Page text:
Thursday, April 02, 2009

the psychology of fear

juxtaposition in jo'burg, hot coffee and hot fence

When I decided I'd meet up with Hitesh Mehta in South Africa to help out on a case study for his forthcoming book, Authentic Ecolodges, he suggested I spend a few days on the front end in Jo'burg. I'd been interested in opening up the market for One Mango Tree products in South Africa, so I booked four nights ahead of my trip with Hitesh to meet with owners of boutiques and yoga studios interested in carrying our line.

Jo'burg has somehow become synonymous with violent crime. I'd envisioned a dark, gray, concrete city - something akin to City of God. In complete contrast to this, I arrived in Jo'burg on the first days of autumn, and quickly noticed how green the place is. There are trees everywhere. I met my friend Stephanie at the airport, and we took a cab to Ginnegaap Guest House in Melville, an area recommended by a South African friend. As we drove through the city and surrounding suburbs, everything looked so familiar that my mind kept racing, trying to place the landscape and architecture with places I've been in the United States and Europe.

I was struck by many things in South Africa, but more than anything I was confused by the whole concept of fear. Flying into OR Tambo Airport, the suburbs of Jo'burg looked a bit like Beverly Hills from the sky - huge mansions with pools and rolling acreage - but you can't miss the thin outline of a wall around every residence. The city is filled with gorgeous architecture and landscape, but the majority of it is well-hidden behind tall walls with electrical fencing across the top. Ginnegaap itself is an urban oasis, nestled behind a clay-colored wall. Our key ring had no less than 8 keys, and when we came in at night, we used all 8 to un-lock the gates that lie between the 4th Avenue and our room. On the first night we stayed in past dark, only to realize that the place had been locked down. While we were eager to explore the area, the many gates convinced us that maybe it wasn't the safest thing to do.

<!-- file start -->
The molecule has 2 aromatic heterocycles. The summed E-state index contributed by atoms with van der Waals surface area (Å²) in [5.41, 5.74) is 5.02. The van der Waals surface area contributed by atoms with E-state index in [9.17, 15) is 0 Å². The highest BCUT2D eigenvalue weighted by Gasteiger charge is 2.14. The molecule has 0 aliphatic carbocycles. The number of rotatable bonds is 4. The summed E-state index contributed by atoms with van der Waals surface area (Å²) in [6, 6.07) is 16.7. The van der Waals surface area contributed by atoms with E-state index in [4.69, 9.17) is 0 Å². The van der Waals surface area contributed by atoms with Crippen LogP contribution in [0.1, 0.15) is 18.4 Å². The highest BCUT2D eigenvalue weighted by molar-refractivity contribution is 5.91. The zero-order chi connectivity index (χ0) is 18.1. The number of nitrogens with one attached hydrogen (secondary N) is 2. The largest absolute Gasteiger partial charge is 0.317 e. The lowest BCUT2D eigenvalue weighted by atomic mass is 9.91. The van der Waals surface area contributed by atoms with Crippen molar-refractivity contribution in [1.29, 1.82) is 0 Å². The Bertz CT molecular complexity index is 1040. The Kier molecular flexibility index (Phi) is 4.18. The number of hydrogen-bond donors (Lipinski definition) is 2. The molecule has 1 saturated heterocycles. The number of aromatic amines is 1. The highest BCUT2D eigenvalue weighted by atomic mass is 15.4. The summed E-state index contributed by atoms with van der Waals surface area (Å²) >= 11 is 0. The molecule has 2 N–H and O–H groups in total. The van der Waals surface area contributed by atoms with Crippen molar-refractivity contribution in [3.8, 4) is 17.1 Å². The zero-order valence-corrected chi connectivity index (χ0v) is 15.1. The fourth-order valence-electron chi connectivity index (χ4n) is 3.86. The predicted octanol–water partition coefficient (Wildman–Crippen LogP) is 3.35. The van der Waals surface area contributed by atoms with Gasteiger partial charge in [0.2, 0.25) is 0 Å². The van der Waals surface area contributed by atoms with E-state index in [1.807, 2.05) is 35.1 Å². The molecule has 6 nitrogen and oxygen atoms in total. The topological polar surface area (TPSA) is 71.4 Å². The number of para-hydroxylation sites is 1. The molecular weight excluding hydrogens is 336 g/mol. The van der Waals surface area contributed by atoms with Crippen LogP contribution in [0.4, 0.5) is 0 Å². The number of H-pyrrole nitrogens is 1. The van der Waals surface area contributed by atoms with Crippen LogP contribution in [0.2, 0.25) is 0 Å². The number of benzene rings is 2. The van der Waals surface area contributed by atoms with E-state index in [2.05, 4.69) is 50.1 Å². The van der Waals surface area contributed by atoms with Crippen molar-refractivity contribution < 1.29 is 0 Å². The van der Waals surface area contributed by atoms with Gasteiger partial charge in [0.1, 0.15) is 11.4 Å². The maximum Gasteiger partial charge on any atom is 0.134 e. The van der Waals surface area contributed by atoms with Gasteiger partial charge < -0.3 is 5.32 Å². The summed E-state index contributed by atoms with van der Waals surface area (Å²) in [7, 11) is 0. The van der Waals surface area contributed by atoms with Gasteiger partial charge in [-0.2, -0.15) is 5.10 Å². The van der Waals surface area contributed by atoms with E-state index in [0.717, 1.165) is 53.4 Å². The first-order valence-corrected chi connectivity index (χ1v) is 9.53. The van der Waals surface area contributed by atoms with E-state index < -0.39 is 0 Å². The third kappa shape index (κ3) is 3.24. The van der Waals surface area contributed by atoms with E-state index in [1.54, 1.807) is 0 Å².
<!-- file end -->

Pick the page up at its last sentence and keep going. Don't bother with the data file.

On driving through the city center days later, I saw the concrete and gray city that I'd envisioned. The fear in South Africa makes sense when you combine the still-present (though not forced) segregation and xenophobia. The city center houses much of the unemployed population, which looks like a lot of Nigerian men loitering on street corners. Unemployment is at 30% in SA. This, in contrast to the jacaranda-lined streets of Houghton, where Nelson Mandela now resides; the incredibly smooth and modern highways that criss-cross the nation; the beautiful golf courses; the strip malls that line the suburban roads.

We visited Soweto, and even there I was surprised to find such a developed area. The separation was the more appalling piece, and the fact that the race lines are still so clearly drawn in where people live. One night at dinner, Steph and I talked to two South African men. They shared the story of their recent adventure into Soweto. They'd befriended a black South African woman, who invited them to a restaurant in Soweto. The recalled the intense fear they'd felt as they drove into the area, and how they'd so much enjoyed the food and atmosphere in the restaurant. When we asked if they'd ever go back, their response:

"No. No way."

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